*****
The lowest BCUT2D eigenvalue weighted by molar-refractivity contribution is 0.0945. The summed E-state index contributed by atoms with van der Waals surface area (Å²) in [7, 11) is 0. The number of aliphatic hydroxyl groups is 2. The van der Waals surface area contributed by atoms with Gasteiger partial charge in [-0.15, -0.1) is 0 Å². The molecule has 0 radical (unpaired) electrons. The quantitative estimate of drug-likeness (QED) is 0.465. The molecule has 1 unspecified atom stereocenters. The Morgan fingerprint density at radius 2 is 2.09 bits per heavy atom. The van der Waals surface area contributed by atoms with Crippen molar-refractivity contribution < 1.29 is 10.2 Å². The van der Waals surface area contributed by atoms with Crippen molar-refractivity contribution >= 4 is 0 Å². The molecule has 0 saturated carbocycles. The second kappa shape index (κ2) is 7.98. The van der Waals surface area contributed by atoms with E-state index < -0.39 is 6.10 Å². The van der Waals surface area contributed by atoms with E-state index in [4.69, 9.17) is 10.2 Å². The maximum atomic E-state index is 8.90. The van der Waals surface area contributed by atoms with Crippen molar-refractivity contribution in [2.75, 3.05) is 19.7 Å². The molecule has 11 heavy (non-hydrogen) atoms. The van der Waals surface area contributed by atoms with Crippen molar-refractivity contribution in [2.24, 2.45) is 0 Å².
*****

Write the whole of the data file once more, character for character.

The lowest BCUT2D eigenvalue weighted by molar-refractivity contribution is 0.0945. The summed E-state index contributed by atoms with van der Waals surface area (Å²) in [7, 11) is 0. The number of aliphatic hydroxyl groups is 2. The van der Waals surface area contributed by atoms with Gasteiger partial charge in [-0.15, -0.1) is 0 Å². The molecule has 0 radical (unpaired) electrons. The quantitative estimate of drug-likeness (QED) is 0.465. The molecule has 1 unspecified atom stereocenters. The Morgan fingerprint density at radius 2 is 2.09 bits per heavy atom. The van der Waals surface area contributed by atoms with Crippen molar-refractivity contribution < 1.29 is 10.2 Å². The van der Waals surface area contributed by atoms with Crippen molar-refractivity contribution >= 4 is 0 Å². The molecule has 0 saturated carbocycles. The second kappa shape index (κ2) is 7.98. The van der Waals surface area contributed by atoms with E-state index < -0.39 is 6.10 Å². The van der Waals surface area contributed by atoms with E-state index in [4.69, 9.17) is 10.2 Å². The maximum atomic E-state index is 8.90. The van der Waals surface area contributed by atoms with Crippen molar-refractivity contribution in [2.75, 3.05) is 19.7 Å². The molecule has 11 heavy (non-hydrogen) atoms. The van der Waals surface area contributed by atoms with Crippen molar-refractivity contribution in [2.24, 2.45) is 0 Å².